Penis size is positively correlated with increasing testosterone levels during puberty.
Growth hormone (GH) and insulin-like growth factor 1 (IGF-1) are also involved in penis size, with deficiency (such as that observed in growth hormone deficiency or Laron syndrome) at critical developmental stages having the potential to result in micropenis.
Some of the identifiable causes are deficiency of pituitary growth hormone or gonadotropins, mild degrees of androgen insensitivity, a variety of genetic syndromes and variations in certain homeobox genes.
Some environmental factors in addition to genetics, such as the presence of endocrine disruptors, can affect penis growth.
An adult penis with an erect length of less than 7 cm (2.8 in), but otherwise formed normally, is referred to in medicine as a micropenis.
While results vary slightly across reputable studies, the consensus is that the mean human penis, when erect, is in the range 12.9–15 cm (5.1–5.9 in) in length with a 95% confidence interval of (10.7 cm, 19.1 cm) or, equivalently (4.23 in, 7.53 in) — that is, it is 95% certain that the true mean is at least 10.7 cm but not more than 19.1 cm. of medical research on the topic over the previous 30 years published in BJU International showed similar results, giving mean flaccid, stretched non-erect, and erect lengths of 9.16 cm, 13.24 cm, and 13.12 cm respectively, and mean flaccid and erect circumferences of 9.31 cm and 11.66 cm respectively.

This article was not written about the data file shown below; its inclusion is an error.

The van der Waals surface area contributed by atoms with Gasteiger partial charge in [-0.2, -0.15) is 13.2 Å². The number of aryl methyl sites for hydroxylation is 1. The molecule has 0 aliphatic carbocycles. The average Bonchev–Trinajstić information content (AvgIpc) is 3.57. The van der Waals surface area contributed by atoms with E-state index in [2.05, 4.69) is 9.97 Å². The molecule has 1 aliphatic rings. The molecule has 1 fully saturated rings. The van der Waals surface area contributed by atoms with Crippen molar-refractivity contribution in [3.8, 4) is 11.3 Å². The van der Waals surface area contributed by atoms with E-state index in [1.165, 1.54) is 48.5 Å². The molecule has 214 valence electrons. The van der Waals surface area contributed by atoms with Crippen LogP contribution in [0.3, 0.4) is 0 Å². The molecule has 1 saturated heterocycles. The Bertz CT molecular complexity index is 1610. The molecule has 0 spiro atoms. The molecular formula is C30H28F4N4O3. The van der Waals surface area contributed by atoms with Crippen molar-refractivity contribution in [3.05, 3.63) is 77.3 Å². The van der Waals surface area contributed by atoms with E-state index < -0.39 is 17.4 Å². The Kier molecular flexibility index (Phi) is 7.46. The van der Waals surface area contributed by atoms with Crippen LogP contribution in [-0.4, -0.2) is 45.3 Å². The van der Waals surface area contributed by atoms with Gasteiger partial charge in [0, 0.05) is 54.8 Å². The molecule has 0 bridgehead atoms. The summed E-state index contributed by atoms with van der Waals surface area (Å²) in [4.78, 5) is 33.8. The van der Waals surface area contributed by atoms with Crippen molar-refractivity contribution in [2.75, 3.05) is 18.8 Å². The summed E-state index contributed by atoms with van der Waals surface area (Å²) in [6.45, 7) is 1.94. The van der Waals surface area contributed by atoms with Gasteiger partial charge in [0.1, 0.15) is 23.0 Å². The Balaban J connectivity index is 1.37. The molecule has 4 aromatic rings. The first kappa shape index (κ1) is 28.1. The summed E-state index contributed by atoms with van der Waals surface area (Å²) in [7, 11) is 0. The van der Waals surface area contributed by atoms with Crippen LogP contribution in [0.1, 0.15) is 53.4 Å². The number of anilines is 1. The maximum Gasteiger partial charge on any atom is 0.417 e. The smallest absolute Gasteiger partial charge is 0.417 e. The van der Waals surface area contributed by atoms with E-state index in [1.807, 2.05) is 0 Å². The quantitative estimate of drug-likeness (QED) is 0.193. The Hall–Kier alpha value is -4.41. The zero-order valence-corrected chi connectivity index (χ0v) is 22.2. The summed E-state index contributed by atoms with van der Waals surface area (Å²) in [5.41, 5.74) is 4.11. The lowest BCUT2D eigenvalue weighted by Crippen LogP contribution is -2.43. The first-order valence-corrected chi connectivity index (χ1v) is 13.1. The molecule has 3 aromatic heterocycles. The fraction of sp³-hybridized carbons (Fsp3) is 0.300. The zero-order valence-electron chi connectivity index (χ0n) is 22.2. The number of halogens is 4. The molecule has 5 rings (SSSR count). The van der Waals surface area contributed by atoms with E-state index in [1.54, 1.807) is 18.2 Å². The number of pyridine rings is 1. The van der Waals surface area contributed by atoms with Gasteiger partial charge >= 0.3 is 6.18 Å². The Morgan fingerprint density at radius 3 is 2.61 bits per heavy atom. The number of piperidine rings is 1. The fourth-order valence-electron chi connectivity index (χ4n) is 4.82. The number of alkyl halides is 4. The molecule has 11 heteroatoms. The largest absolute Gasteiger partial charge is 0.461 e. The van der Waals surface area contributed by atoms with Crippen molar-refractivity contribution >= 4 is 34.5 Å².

Erect lengths in the included studies were measured by pushing the pre-pubic fat pad to the bone, and flaccid or erect girth (circumference) was measured at the base or mid-shaft of the penis.
The most accurate measurement of the size of a human penis can be derived from several readings at different times since there is natural minor variability in size depending upon arousal level, time of day, room temperature, frequency of sexual activity, and reliability of measurement.